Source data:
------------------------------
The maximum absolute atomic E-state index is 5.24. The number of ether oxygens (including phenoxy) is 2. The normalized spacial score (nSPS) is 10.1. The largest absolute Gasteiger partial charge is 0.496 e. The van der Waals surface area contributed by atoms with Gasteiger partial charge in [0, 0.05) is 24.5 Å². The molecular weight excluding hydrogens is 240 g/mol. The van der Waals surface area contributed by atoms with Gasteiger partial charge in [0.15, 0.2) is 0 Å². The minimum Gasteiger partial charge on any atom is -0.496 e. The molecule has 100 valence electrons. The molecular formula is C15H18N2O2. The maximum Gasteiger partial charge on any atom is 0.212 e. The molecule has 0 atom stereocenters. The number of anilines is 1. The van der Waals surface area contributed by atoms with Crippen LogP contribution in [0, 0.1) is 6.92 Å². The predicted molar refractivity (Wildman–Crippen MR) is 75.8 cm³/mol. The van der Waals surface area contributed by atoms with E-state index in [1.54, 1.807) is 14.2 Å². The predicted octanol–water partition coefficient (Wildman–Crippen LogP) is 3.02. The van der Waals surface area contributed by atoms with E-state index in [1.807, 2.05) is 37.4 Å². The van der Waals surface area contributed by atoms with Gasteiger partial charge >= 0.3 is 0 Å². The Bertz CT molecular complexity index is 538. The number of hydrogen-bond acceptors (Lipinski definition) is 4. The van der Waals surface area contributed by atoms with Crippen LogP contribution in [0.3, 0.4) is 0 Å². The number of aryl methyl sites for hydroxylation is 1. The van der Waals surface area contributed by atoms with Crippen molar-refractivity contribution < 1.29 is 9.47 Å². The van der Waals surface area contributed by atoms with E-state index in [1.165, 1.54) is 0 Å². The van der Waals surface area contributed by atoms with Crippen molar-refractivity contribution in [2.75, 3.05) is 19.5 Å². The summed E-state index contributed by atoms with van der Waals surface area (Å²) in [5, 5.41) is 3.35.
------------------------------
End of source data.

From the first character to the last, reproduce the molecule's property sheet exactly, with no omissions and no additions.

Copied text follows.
The maximum absolute atomic E-state index is 5.24. The number of ether oxygens (including phenoxy) is 2. The normalized spacial score (nSPS) is 10.1. The largest absolute Gasteiger partial charge is 0.496 e. The van der Waals surface area contributed by atoms with Gasteiger partial charge in [0, 0.05) is 24.5 Å². The molecular weight excluding hydrogens is 240 g/mol. The van der Waals surface area contributed by atoms with Gasteiger partial charge in [0.15, 0.2) is 0 Å². The minimum Gasteiger partial charge on any atom is -0.496 e. The molecule has 100 valence electrons. The molecular formula is C15H18N2O2. The maximum Gasteiger partial charge on any atom is 0.212 e. The molecule has 0 atom stereocenters. The number of anilines is 1. The van der Waals surface area contributed by atoms with Crippen LogP contribution in [0, 0.1) is 6.92 Å². The predicted molar refractivity (Wildman–Crippen MR) is 75.8 cm³/mol. The van der Waals surface area contributed by atoms with E-state index in [1.54, 1.807) is 14.2 Å². The predicted octanol–water partition coefficient (Wildman–Crippen LogP) is 3.02. The van der Waals surface area contributed by atoms with E-state index in [1.807, 2.05) is 37.4 Å². The van der Waals surface area contributed by atoms with Gasteiger partial charge >= 0.3 is 0 Å². The Bertz CT molecular complexity index is 538. The number of hydrogen-bond acceptors (Lipinski definition) is 4. The van der Waals surface area contributed by atoms with Crippen LogP contribution in [0.3, 0.4) is 0 Å². The number of aryl methyl sites for hydroxylation is 1. The van der Waals surface area contributed by atoms with Crippen molar-refractivity contribution < 1.29 is 9.47 Å². The van der Waals surface area contributed by atoms with E-state index in [1.165, 1.54) is 0 Å². The van der Waals surface area contributed by atoms with Crippen molar-refractivity contribution in [2.75, 3.05) is 19.5 Å². The summed E-state index contributed by atoms with van der Waals surface area (Å²) in [5, 5.41) is 3.35.